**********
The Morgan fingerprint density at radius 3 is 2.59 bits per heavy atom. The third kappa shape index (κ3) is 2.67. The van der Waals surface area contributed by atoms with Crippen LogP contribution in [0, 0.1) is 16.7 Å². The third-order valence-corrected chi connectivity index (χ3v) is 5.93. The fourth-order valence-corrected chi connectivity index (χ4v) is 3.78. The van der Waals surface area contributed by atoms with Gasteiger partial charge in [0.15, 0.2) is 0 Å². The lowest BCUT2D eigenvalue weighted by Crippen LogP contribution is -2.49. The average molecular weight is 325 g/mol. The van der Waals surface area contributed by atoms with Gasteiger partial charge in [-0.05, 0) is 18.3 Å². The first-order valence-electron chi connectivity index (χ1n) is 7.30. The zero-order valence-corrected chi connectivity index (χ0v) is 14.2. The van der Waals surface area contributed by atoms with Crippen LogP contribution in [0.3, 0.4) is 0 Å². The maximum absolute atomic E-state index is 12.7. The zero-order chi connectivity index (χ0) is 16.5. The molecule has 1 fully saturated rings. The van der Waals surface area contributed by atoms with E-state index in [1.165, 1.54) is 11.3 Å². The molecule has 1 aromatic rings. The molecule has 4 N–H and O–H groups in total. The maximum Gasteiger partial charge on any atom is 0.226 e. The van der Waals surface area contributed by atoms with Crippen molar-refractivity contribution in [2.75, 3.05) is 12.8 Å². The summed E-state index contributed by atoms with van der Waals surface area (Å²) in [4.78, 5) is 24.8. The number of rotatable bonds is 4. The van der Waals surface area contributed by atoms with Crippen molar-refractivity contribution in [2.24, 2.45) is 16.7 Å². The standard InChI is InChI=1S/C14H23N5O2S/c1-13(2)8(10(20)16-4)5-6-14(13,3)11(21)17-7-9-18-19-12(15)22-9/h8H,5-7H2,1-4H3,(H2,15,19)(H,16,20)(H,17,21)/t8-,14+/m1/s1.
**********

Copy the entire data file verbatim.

The Morgan fingerprint density at radius 3 is 2.59 bits per heavy atom. The third kappa shape index (κ3) is 2.67. The van der Waals surface area contributed by atoms with Crippen LogP contribution in [0, 0.1) is 16.7 Å². The third-order valence-corrected chi connectivity index (χ3v) is 5.93. The fourth-order valence-corrected chi connectivity index (χ4v) is 3.78. The van der Waals surface area contributed by atoms with Gasteiger partial charge in [0.15, 0.2) is 0 Å². The lowest BCUT2D eigenvalue weighted by Crippen LogP contribution is -2.49. The average molecular weight is 325 g/mol. The van der Waals surface area contributed by atoms with Gasteiger partial charge in [-0.05, 0) is 18.3 Å². The first-order valence-electron chi connectivity index (χ1n) is 7.30. The zero-order valence-corrected chi connectivity index (χ0v) is 14.2. The van der Waals surface area contributed by atoms with Crippen LogP contribution in [0.3, 0.4) is 0 Å². The maximum absolute atomic E-state index is 12.7. The zero-order chi connectivity index (χ0) is 16.5. The molecule has 1 fully saturated rings. The van der Waals surface area contributed by atoms with E-state index in [1.165, 1.54) is 11.3 Å². The molecule has 1 aromatic rings. The molecule has 4 N–H and O–H groups in total. The maximum Gasteiger partial charge on any atom is 0.226 e. The van der Waals surface area contributed by atoms with Crippen molar-refractivity contribution in [2.75, 3.05) is 12.8 Å². The summed E-state index contributed by atoms with van der Waals surface area (Å²) in [4.78, 5) is 24.8. The number of rotatable bonds is 4. The van der Waals surface area contributed by atoms with Crippen molar-refractivity contribution in [2.24, 2.45) is 16.7 Å². The standard InChI is InChI=1S/C14H23N5O2S/c1-13(2)8(10(20)16-4)5-6-14(13,3)11(21)17-7-9-18-19-12(15)22-9/h8H,5-7H2,1-4H3,(H2,15,19)(H,16,20)(H,17,21)/t8-,14+/m1/s1.